Lastly, the ill-fated Itanium hasn't gone away. Officially now the Intel Itanium 9000 series, it too has been revamped with the latest Montvale implementation — a 90nm product available in both single- and dual-core formats. Montvale offers support for higher clock speeds than its predecessor (the Montecito) plus a faster frontside bus and low power requirements, and is designed for use on highly scalable SMP systems with up to 2,048 processors. A move to 65nm (Tukwila) is expected in 2009 with a 32nm implementation (Poulson) to follow.
In the AMD corner...
Like its Intel rival, AMD divides up its portfolio of 64-bit Opteron server processors according to the type of host system they're designed for. Broadly speaking, the Opteron 1000 Series is for single-socket servers and workstations, while the 2000 Series is for 2-way systems and the 8000 Series can be deployed in servers with up to eight sockets.
Support for AMD's virtualisation technology (AMD-V) is now standard on all Opterons but, as with Intel's Xeons, it's not always easy working out the current state of play. In general, however, second-generation dual-core Opterons have been available for some time in each series, as are third generation quad-cores (Barcelona) — although due to the late discovery of a major bug the quads only started to ship in March/April 2008. That was over six months later than planned and well behind rival Intel. AMD also lags behind Intel when it comes to low-energy implementations, only releasing the 55-Watt HE (High Efficiency) version of the new Opteron in May 2008.
The company has quietly dropped plans for an 8-core processor and no more new Opterons are expected until later in the year when the 65nm Barcelona product will be replaced by a slimmer 45nm implementation (Shanghai). Still a quad-core chip, Shanghai will also feature an update to AMDs inter-processor communication technology (coherent HyperTransport 3.0) and a tripling of the on-board L3 cache to 6MB.
Later this year, AMD's 45nm quad-core 'Shanghai' processor will replace the current generation of 65nm 'Barcelona' chips.
In a recent revamp of its roadmap, AMD also announced plans to ship a 6-core Opteron in the second half of 2009, possibly a year after the expected Dunnington ship date from Intel. Codenamed Istanbul, the 6-core AMD chip will be 45nm implementation that will be plug-compatible with existing Socket F quad-cores, making it easy for customers to upgrade.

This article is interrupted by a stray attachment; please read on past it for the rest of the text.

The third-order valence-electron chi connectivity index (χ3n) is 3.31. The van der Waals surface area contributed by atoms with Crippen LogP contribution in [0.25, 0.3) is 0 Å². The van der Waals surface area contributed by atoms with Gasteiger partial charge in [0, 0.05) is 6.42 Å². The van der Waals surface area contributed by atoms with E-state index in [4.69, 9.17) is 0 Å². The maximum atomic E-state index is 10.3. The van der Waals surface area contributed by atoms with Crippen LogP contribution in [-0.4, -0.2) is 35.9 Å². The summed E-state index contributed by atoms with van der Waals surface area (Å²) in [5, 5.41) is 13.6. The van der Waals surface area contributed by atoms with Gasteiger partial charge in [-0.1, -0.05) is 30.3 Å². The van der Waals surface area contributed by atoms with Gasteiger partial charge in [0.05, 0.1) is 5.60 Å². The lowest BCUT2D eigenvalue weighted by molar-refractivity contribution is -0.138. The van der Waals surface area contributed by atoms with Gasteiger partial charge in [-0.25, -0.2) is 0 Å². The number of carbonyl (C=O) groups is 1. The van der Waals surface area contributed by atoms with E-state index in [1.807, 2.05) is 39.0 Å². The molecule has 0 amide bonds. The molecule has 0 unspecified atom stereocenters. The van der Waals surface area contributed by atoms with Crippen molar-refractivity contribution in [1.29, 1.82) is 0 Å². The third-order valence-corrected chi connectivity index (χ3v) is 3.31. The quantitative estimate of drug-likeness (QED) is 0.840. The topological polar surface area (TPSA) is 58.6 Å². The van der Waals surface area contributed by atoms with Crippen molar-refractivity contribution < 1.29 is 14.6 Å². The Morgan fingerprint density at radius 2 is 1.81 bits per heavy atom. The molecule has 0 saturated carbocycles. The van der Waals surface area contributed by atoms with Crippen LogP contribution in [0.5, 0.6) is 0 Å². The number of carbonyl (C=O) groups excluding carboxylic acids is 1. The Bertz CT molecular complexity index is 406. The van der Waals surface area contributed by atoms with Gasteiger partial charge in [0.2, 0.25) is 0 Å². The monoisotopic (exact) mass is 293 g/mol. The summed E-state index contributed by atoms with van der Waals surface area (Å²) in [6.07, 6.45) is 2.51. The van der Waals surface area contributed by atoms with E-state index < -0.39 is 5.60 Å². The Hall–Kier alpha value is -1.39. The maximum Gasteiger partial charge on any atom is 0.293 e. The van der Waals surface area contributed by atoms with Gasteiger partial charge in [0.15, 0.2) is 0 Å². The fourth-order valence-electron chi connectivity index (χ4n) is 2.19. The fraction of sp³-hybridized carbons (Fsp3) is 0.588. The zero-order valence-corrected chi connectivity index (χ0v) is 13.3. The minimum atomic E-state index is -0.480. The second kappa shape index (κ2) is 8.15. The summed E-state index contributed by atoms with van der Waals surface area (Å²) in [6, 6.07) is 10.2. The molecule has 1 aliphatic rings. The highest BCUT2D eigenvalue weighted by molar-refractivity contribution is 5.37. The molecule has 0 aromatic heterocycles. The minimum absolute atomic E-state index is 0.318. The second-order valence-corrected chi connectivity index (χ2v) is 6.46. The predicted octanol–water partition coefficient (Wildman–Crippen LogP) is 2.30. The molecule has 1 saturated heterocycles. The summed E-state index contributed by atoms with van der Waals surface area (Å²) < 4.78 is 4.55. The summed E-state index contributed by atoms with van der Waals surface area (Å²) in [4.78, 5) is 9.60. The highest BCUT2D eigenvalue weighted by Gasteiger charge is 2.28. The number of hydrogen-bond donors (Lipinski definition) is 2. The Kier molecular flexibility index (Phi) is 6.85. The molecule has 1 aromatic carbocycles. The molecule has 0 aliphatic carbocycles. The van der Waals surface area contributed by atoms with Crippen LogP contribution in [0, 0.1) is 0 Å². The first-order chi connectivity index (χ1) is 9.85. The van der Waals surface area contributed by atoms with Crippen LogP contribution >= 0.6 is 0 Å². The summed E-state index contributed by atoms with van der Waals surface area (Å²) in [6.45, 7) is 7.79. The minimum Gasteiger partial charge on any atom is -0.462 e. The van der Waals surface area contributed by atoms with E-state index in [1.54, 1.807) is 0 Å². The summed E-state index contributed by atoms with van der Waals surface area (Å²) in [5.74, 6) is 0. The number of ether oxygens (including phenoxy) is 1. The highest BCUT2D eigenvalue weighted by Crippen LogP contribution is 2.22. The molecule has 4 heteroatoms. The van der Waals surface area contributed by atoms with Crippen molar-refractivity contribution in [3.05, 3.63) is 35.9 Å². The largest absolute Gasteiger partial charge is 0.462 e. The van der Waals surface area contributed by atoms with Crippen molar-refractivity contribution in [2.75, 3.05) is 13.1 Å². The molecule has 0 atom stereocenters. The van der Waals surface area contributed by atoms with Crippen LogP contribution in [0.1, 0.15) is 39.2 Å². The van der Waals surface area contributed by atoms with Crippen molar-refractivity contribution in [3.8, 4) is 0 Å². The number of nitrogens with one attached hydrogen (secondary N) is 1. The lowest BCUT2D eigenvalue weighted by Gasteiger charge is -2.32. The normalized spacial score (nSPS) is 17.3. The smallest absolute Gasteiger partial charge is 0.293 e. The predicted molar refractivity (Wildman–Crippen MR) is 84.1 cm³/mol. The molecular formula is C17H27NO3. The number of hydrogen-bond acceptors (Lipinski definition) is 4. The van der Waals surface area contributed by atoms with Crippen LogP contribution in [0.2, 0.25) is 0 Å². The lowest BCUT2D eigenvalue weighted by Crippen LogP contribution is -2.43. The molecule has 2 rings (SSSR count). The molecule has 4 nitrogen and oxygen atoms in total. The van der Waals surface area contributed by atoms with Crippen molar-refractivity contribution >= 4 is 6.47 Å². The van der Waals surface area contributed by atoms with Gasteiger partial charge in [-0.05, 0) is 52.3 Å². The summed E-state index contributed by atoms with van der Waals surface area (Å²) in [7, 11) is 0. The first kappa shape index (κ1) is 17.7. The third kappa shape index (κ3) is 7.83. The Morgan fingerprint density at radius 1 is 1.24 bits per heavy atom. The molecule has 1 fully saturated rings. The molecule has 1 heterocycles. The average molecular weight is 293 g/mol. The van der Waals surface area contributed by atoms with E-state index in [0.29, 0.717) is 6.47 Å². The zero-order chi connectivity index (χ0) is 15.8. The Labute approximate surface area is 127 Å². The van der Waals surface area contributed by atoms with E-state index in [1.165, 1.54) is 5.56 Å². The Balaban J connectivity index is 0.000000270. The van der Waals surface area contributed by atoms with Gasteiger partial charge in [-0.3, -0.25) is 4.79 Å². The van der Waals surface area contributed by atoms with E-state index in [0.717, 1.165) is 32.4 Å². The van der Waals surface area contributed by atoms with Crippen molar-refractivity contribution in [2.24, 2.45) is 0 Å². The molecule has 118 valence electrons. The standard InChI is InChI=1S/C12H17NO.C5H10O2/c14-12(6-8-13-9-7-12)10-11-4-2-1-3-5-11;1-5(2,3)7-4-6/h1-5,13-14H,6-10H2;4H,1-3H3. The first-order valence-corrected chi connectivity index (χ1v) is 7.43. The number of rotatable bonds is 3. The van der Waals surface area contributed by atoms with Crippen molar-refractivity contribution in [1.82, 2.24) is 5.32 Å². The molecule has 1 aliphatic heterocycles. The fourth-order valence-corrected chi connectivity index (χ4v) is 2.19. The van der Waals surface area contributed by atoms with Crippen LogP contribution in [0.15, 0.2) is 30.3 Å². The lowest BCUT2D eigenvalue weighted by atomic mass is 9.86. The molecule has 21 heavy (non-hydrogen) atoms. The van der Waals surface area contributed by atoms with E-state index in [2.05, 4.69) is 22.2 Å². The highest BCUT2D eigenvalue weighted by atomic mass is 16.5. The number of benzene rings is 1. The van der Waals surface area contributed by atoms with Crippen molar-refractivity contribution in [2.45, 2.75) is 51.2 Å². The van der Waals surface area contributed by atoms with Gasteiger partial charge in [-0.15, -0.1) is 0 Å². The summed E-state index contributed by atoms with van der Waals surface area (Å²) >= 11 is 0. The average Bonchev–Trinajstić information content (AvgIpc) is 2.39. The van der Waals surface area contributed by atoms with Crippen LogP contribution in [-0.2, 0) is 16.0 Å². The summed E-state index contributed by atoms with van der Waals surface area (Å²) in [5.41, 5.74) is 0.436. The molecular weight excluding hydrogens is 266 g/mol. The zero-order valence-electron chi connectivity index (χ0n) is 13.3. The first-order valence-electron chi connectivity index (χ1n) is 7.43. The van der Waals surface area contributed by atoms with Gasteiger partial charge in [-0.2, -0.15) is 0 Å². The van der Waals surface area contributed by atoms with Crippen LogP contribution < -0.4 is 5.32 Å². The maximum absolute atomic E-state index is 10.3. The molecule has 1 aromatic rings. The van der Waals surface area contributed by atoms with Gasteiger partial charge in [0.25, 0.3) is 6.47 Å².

Come 2010, however, AMD is planning to introduce a new socket platform (Socket G34, previously codenamed Maranello) with, among other enhancements, support for DDR3 memory and an additional (fourth) HyperTransport link. Two new processors are in development to fit this socket and both are 45nm designs, with estimated ship dates in the first half of 2010. One is slated to be a 6-core product (Sao Paulo), while the other (Magny-Cours) is set to have 12 cores to play with.
AMD's server/workstation roadmap has recently been revamped to include 6-core processors and a new Socket G34 (Maranello) platform, due in 2010.
In the other corners...
All of the leading server vendors (HP, Dell, IBM and Sun Microsystems) use Intel's Xeon and Itanium processors in their products. Moreover, in the last few years most of these vendors have also embraced AMD's chips, selling Opteron alongside Xeon products with a high degree of success — particularly to run Linux. However, IBM and Sun (together with partner Fujitsu) both continue to develop their own in-house processors, primarily for use in more specialised server, minicomputer and mainframe platforms.
IBM was arguably the first vendor to ship a multi-core chip, releasing the RISC based dual-core POWER4 back in 2000. Used in iSeries, pSeries and other proprietary IBM systems, development of the POWER (Performance Optimization With Enhanced RISC) platform has continued with the latest incarnation, the 65nm POWER6 — a dual-core chip released in May 2007 for use in up to 8-way systems.
IBM's POWER6 is a 64-bit dual-core processor with 790 million transistors running at up to 4.7GHz, with 8MB of on-chip Level 2 cache.
A POWER7 processor is also in development, as part of a 4-year US DARPA (Defence Advanced Research Projects Agency) contract awarded to IBM in 2006. Few details are available, but the new chip has been rumoured to be plug-compatible with the AMD Opteron (although this is not confirmed by IBM) and likely to appear around 2010.
As well as selling Intel/AMD powered x86 servers, Sun has also been experimenting with its own multi-core technology for a number of years. Its latest processors are the UltraSPARC T2 (originally codenamed Niagara 2) designed for use in single-socket rack and blade servers and the UltraSPARC T2 Plus (Victoria Falls) recently released (April 2008) for use in 2-way servers. Both are 65nm 8-core processors with a pair of on-board 10Gbps Ethernet ports and integrated cryptographic capabilities. A 16-core processor (Rock) is also in development for use in SMP servers with an expected 2009 ship date.
Sun's UltraSPARC T2 is an eight-core processor manufactured on a 65nm process.
Finally, it's worth noting that although systems powered by Sun UltraSPARC and IBM POWER processors have well-established niche markets, the chips themselves tend not to be adopted by other manufacturers. That honour goes to Intel and AMD who, between them, have the lion's share of the server and HPC processor markets. Moreover, that dominance continues to grow with increasing adoption of Opteron by the top vendors plus a recently announced joint Intel/Cray development initiative that will see even Cray supercomputers powered by industry-standard Xeon silicon in the future.